Weekend Treats: Kara Walker

Kara Walker on Plus Black
Kara Walker

Ooh, just read that there will be Kara Walker exhibition on at The Camden Arts Centre from 11 October 2013 to 5 January 2014.  I will definitely be going to that as have loved her work since seeing it in a huge exhibition at The Whitney in New York almost two decades ago.

If you don’t know her work, I’ve included a couple of examples and this extract from the Camden Arts Centre blurb:

Acclaimed African-American artist, Kara Walker (b. 1969) presents her room-size tableaux of black cut-paper silhouettes and intricate shadow works which critically explore America’s underlying racial and gender tensions. They address the highly-charged themes of power, repression, violence, history and sexuality. Over the autumn months, Walker fills Camden Arts Centre’s galleries with the process of her art – from large scale graphite drawings and video to new cut paper pieces which will be produced on-site.

Connecting all of Walker’s work is an examination of power. Through characters drawn from American popular literature, culture and history, her art exposes the darker aspects of human behaviour and the continuing power struggles at play. Currently researching the white supremacist movement in the US, her new works are peopled with characters from both past and contemporary history, merging historical documents of slavery with more recent racial tensions.

Walker’s exhibition at Camden Arts Centre will bring together two important bodies of recent work. Her Niggerati series of large graphite drawings, conceived as book covers for unwritten essays and works of fiction, investigate pivotal transitions in black American history and the missing narratives of the black migration. Shown alongside the video installation of her challenging shadow play Fall Frum Grace- Miss Pipi’s Blue Tale and other new works, including her ‘wall samplers’, wall mounted paper cut outs with mini narratives featuring ‘Civil War Revisionists and Savages’, the exhibition is an exciting opportunity for a British audience to engage with Walker’s thought-provoking works.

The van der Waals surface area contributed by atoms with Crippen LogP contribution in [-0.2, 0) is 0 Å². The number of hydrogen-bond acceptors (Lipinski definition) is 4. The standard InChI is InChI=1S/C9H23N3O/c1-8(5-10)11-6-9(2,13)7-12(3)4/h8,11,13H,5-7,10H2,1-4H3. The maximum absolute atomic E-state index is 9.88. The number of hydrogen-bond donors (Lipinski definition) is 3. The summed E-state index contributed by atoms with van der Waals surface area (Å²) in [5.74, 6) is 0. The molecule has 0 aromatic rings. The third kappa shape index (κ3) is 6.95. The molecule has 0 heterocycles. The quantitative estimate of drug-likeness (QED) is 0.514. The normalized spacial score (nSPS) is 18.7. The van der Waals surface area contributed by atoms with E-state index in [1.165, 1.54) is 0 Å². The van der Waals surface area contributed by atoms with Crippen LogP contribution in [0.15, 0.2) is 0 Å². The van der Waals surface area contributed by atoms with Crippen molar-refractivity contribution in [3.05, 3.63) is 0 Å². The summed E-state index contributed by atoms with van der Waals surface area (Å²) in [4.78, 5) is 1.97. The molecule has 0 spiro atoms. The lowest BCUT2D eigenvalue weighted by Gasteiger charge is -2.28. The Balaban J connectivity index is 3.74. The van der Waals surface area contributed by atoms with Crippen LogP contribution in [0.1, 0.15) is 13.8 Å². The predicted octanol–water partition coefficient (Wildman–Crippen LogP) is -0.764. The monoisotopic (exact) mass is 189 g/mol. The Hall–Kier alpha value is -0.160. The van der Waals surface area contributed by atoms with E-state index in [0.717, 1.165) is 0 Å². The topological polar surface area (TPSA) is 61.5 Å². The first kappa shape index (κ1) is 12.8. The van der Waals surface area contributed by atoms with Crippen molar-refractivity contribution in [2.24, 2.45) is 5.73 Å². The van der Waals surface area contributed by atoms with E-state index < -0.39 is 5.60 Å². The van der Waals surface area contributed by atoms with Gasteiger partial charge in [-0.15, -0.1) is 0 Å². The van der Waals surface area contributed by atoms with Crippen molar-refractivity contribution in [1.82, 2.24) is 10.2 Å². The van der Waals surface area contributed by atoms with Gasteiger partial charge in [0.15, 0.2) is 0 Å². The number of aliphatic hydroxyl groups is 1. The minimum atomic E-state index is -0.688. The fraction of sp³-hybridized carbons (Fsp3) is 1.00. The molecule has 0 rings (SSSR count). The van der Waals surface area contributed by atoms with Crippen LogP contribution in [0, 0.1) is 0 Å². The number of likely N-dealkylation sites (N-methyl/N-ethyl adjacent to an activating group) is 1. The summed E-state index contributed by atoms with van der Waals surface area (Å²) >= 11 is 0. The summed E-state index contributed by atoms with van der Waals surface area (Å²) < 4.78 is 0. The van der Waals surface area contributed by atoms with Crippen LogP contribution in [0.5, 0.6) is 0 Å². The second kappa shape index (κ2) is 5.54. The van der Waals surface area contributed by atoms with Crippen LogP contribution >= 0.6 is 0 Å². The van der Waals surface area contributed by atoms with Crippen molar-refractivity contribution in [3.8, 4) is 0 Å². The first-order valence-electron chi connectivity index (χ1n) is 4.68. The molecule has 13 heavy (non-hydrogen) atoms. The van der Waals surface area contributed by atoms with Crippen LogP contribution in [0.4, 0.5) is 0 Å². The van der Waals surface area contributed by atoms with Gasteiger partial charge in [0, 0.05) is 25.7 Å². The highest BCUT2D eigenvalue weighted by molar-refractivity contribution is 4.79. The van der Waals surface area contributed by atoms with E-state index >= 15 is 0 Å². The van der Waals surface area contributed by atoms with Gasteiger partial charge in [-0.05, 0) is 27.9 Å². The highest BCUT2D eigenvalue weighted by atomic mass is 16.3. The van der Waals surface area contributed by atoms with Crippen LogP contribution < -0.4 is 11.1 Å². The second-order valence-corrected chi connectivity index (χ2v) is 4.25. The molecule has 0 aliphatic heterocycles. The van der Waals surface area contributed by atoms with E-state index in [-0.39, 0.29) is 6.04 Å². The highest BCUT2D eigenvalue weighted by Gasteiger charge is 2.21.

I encourage you to go as the detail and scale of the works cannot be truly gleaned from photos alone.  If you’re a wheelchair user, Camden Arts Centre profess to be completely accessible and I shall be keeping my fingers crossed that they are.

Would love to know what you think of the exhibition?

The Means to an End by Kara Walker
The Means to an End by Kara Walker

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